Nip it in the bud. “Prior consultation” with clerics can prevent a governments from even proposing anything the Church opposes. This is why the negotiating team set up for the Vatican's 1950 deal with the communists still meets behind closed doors today to lobby the Polish government.
Accordiing to Dr Paweł Borecki, an expert in church law, the application of the Polish concordat has been selective. In the 20 years sinceit was signed, the Vatican has applied those provisions that favour it and ignored the ones that don't. The Church is given a free hand due to “the state's submissiveness”.
Three Poles describe increased Church influence and restrictions on women since the end of Communism. “After 1989 women found that a democratically elected government gave them the right to vote in fair elections, but took away the right to decide about their own bodies.”
It took ten years of planning, three papal visits and numerous legislative tricks, but in 1998 the Vatican finally managed to get the Polish concordat ratified. After that, a Declaration was attached to Poland's Accession Treaty to protect the concordat from EU human rights legislation.
In 1717 Clement XI had his nuncio crown an icon of the Virgin as Poland's Queen. The Virgin was also made responsible for the military protection of Poland, with the official title of Hetmanka, Commander-in-chief. John Paul II continued the tradition of militant marianism when in 1981 he enlisted a statue of the Virgin to help combat communism. The Virgin had this role in Argentina, as well.
The 1950 Modus vivendi with the Soviet satellite of Poland was the first agreement between the Vatican and a Communist state. Never published in the official gazette, this pragmatic agreement was meant to grant secret concessions which set no precedent. To conduct these negotiations a Joint Commission of government and bishops was set up. This conducts secret meetings even today.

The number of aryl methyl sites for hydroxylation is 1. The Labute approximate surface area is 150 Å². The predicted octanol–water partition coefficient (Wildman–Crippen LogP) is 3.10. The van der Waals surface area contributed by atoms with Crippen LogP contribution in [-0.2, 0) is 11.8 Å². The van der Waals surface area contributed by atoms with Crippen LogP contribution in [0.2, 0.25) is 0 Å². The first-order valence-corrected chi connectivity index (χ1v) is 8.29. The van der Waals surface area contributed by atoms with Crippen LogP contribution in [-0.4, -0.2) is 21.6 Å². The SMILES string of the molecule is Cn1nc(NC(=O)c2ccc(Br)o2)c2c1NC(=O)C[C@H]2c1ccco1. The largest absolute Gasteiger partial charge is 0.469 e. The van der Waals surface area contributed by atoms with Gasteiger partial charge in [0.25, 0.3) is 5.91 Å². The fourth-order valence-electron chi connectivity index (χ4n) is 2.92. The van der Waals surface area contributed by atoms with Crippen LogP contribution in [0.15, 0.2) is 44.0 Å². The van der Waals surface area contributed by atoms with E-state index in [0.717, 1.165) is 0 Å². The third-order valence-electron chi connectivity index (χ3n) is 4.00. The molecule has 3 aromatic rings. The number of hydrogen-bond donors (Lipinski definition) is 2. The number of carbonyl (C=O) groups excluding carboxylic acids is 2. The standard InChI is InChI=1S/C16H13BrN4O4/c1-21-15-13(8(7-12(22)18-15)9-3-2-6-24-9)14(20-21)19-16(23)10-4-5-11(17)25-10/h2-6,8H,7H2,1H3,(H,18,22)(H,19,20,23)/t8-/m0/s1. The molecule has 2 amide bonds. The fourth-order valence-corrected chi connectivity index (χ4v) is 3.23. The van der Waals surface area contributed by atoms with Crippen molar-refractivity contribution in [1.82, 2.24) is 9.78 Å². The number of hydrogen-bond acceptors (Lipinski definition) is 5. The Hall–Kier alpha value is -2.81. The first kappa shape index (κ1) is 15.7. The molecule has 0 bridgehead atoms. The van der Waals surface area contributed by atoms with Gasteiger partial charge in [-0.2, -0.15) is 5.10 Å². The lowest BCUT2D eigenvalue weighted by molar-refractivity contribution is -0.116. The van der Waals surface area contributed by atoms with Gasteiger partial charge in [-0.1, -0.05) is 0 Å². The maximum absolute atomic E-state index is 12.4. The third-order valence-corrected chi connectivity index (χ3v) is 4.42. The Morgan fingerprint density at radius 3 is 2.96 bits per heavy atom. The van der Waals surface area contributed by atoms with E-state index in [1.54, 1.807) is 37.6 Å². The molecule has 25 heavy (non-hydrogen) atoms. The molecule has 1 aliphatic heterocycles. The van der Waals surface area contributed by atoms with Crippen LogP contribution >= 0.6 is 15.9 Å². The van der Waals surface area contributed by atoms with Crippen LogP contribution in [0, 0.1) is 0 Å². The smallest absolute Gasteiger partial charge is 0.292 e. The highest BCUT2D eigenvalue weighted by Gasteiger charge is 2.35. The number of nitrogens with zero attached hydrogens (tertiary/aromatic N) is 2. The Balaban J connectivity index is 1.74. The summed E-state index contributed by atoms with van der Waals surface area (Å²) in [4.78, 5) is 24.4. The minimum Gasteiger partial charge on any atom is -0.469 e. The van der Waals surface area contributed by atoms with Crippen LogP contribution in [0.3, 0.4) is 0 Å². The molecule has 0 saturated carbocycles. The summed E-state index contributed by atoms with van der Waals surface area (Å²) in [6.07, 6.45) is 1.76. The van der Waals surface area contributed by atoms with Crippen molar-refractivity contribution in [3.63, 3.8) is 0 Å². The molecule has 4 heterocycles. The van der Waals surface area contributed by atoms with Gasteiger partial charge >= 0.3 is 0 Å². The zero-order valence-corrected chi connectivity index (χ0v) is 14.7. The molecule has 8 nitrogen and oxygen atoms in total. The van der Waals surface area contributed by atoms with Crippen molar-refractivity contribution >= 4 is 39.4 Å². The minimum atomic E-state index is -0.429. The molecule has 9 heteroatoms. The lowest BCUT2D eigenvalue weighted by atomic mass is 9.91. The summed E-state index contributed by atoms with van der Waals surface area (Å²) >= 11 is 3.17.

This modus vivendi with the People's Republic of Poland (Polska Rzeczpospolita Ludowa -- PRL) was the first agreement between the Vatican and a Communist state. Never published in the official gazette, this document was meant to grant secret concessions which didn't set a precedent.
In two short accounts Bishop Alojzy Orszulik and Fr. Professor Wojciech Góralski present the negotiations as the Vatican would have them seen — as if the concordat originated in Warsaw, not Rome. Only passing mention is made of two key Vatican diplomats, the Cardinals Cesaroli and Silvestrini.
Legal expert, Dr. Pawel Borecki, discusses frankly Vatican manoeuvres to get the Polish concordat through before the country's new constitution. This meant that Poland's whole legal framework had to conform to the concordat and this contributed to the "further clericalisation of public life". Included at the end is a remarkably deferential note to the Pope from a future Polish Prime Minister.
This Complaint to the European Union shows how Polish laws favour the Church at the taxpayers' expense: in the way the laws are framed, in the way they're applied and in the way they're skilfully evaded. The chances of success of this complaint to the Barroso Commission may be slim, but it does contains solidly sourced information which is hard to find elsewhere in English.